Janesville’s six central tabulators typically used for absentee ballots will be sent to other municipalities in Rock County to help speed their counts, Godek said.
Godek said he is more confident now than he was a week ago about getting local results on election night.
Last week, the state Supreme Court halted the mailing of absentee ballots as members deliberated over whether to add the Green Party presidential candidate to the ballot.
The court decided Monday afternoon to not include the candidate, which prevented Rock County from having to reprint more than 60,000 ballots.
Vice President Mike Pence sought to portray himself and President Donald Trump as the law-and-order ticket in his campaign appearance in Janesville on Monday, and the crowd loved it.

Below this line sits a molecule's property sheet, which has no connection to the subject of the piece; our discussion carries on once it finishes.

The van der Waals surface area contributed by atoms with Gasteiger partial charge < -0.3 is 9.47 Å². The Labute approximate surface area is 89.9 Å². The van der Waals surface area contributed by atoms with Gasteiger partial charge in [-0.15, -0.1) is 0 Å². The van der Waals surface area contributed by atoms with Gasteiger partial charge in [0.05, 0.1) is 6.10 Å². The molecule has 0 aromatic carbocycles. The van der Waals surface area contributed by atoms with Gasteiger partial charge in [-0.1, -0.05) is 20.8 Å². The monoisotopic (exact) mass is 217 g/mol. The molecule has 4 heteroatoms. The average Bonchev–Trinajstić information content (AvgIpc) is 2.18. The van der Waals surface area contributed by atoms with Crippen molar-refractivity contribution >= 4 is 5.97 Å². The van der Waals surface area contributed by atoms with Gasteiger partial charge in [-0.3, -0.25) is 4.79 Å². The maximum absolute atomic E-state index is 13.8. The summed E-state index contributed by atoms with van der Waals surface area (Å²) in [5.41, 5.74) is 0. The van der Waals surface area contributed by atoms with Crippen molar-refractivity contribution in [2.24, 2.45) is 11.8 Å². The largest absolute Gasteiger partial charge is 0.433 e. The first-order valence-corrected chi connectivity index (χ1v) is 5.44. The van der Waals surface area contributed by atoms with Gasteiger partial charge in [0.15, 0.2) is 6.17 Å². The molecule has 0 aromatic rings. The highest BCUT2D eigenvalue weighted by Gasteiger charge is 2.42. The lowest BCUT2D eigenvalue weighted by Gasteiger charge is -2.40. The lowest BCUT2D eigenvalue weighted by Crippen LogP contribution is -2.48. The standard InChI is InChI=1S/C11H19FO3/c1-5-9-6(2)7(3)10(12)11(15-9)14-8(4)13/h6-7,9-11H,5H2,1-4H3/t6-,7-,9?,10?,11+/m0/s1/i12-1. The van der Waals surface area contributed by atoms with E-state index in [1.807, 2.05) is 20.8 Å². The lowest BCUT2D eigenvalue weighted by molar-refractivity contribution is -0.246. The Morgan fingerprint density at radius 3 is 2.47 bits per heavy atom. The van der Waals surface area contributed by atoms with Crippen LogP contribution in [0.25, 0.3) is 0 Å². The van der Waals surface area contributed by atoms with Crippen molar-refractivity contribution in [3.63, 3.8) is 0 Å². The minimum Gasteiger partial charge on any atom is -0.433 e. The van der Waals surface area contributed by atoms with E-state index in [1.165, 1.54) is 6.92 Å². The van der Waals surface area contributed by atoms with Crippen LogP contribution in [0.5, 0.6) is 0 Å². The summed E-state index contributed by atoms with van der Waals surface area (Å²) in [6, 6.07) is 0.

Speaking to about 300 people at the Holiday Inn Express and Conference Center, Pence said police are “some of the best people in this country. … They count our lives more than their own.”
He did not directly address the issue that has led to massive protests in recent weeks over charges of racially motivated police brutality and killings of Black people.
Pence portrayed Democratic presidential candidate Joe Biden as someone who speaks of peaceful protests while cities burn and who would repeat policies that led to violence in cities. He did not say what policies he meant.
Pence did mention the apparent ambush shooting of two Los Angeles sheriff’s deputies Saturday and the protesters who showed up at the hospital where they were treated, saying, “We hope they die.”